Higher education for sale

One of the most interesting revelations of Charles Ferguson’s movie Inside Job was his exposure of the ways in which academic economists contributed to the economic meltdown. Ferguson examines how Ivy League business schools neglected to challenge dangerous trends. Glenn Hubbard, Dean of Columbia University Business School (pictured above), was one of the academics who benefited from aiding and abetting Wall Street in its reckless activities. He also contributed to, and benefited from, the deregulation of the financial industry.

We are used to politicians being unduly swayed by corporate campaign contributions and the promise of high paying lobbying jobs after they leave office. We have watched them over the past decades shape legislation to benefit corporate and banking interests rather than the average American. But who knew that academics are cashing in as well, giving their corporate clients the biased research and reports they wanted, while their institutions, including prestigious ones like Harvard and Columbia University, look the other way.

American universities used to be the envy of the world, but there are signs that corporate money is having a growing, and pernicious influence on academia, threatening the values that once made them great institutions. The once admired liberal arts education is no longer the focus of the new revenue-centered university, and the results are fast becoming socially disastrous. The concept of the independent academic professor engaged in the pursuit of “truth’” is becoming as quaint as the idea of “Mr. Smith” going to Washington and actually making a difference. Likewise, the ideal of a well-rounded liberal arts education seems old fashioned and naive.

A slew of books in recent years have commented on this troubling trend of the encroachment of corporate money and influence on the academic world.

  • “Secretive connections between private industry and the academy have begun to undermine the foundation of public trust on which all universities depend,” according to Jennifer Washburn, author ofUniversity, Inc.: The Corporate Corruption of Higher Education. In her book she cites examples of academic research that was suppressed or altered in support of greater corporate profits.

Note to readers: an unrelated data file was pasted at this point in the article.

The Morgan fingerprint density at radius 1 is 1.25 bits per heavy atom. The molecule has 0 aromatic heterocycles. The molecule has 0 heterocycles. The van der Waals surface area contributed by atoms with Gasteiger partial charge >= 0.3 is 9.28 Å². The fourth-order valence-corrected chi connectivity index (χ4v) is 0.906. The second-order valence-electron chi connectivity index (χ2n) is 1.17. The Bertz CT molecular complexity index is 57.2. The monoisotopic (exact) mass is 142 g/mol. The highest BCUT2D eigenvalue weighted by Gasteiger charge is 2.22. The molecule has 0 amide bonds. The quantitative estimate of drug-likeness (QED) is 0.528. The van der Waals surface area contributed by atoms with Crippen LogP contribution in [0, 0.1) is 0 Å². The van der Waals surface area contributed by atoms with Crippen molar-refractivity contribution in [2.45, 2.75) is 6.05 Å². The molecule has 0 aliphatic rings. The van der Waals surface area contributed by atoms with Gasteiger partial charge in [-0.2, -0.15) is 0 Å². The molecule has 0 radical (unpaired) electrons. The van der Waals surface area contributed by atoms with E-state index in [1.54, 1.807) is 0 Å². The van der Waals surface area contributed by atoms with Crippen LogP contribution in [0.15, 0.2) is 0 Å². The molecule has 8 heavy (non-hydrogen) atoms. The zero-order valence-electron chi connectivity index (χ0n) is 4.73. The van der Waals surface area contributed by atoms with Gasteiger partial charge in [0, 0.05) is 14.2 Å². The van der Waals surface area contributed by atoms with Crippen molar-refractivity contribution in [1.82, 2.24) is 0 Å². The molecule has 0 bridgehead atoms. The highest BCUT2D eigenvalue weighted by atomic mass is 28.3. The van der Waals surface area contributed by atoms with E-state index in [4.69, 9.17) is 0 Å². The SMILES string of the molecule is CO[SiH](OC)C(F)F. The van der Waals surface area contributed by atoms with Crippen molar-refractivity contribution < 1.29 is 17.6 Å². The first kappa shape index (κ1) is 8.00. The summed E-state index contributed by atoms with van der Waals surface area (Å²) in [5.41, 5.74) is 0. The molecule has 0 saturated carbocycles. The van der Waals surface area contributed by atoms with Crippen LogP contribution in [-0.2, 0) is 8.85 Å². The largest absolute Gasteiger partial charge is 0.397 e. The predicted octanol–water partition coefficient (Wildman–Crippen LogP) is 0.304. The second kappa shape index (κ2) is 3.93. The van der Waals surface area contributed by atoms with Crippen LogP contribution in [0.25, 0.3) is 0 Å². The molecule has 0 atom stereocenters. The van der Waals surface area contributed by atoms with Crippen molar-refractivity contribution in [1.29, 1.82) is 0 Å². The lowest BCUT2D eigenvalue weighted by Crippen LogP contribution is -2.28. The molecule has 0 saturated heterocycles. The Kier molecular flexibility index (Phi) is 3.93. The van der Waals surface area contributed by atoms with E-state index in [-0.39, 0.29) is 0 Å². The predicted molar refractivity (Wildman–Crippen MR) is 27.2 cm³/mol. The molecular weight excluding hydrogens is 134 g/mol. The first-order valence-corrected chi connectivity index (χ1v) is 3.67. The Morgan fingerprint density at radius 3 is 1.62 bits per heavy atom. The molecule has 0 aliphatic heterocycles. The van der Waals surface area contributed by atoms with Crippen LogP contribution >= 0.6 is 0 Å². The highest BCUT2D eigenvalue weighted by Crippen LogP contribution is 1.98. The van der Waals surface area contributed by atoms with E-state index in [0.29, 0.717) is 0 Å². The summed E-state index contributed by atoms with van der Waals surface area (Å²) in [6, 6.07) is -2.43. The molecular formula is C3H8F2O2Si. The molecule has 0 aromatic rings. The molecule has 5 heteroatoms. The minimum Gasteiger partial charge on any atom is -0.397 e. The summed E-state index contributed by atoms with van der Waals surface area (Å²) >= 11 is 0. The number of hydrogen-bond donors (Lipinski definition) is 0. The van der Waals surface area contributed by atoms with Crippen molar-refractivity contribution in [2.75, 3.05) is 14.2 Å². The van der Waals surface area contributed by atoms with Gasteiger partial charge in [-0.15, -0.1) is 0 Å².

• In his book, Universities in the Marketplace: The Commercialization of Higher Education, Derek Bok, an ex-president of Harvard University, focuses on medical schools and university teaching hospitals that are entrusted with essential public responsibilities but are now endangered by commercial incentives. He demonstrates the risks inherent in the growing liaison between medical schools and the pharmaceutical and biotechnology industries.
  • Frank Donoghue, in his book The Last Professors: The Corporate University and the Fate of the Humanities, laments that the number of students attending American universities has surged in recent decades, but the number of humanities professors has dwindled. He sees a troubling trend in higher education where classes are focused on corporate needs and administrators think more like business executives, than liberal-arts scholars.
  • In her book Wannabe U: Inside the Corporate University, Gaye Tuchman offers a cogent analysis of the corporatizing forces reshaping U.S. universities by highlighting a small state institution that tries to enter the big leagues using a corporate managerial style.
  • In their book Academic Capitalism and the New Economy: Markets, State, and Higher Education, Sheila Slaughter and Gary contend that as colleges and universities become more entrepreneurial, they focus more and more on knowledge as a commodity to be used in profit-oriented activities, rather than knowledge as a public good.
  • Finally, Christopher Newfield, in his book Unmaking the Public University: The Forty-year Assault on the Middle Class,connects the conservative culture war with the economic war on the middle class that has seen their wages diminished and their political influence weakened. Unregulated market forces have chipped away at the benefits of the typical graduate. The democratizing mission of the public university and its ideal of egalitarianism and vision of a knowledge society, have been deeply undermined by conservative influences.

These are but a few of the growing chorus of voices alarmed at the disturbing cooptation of our institutions of higher education by moneyed interests, be they corporations or foundations with an agenda. Like the corporate takeover of our political institutions, this is a dangerous development that is threatening our democracy and quality of life.

So what can we do? If nothing else, monitor developments at your local and state funded institutions of higher education. When changes happen at your state university or your community college, such as the introduction of corporate funded curriculum, or the dropping of humanities classes, or the raising of tuition beyond what working and middle class families can afford, or that professors are selling their research to the highest bidder or aiding and abetting the destructive activities of corporations, write your congressman or senator or, better yet, write a letter to the editor of your local newspaper. Education is a public good that must be protected and professors must be held to a higher standard than they are currently keeping.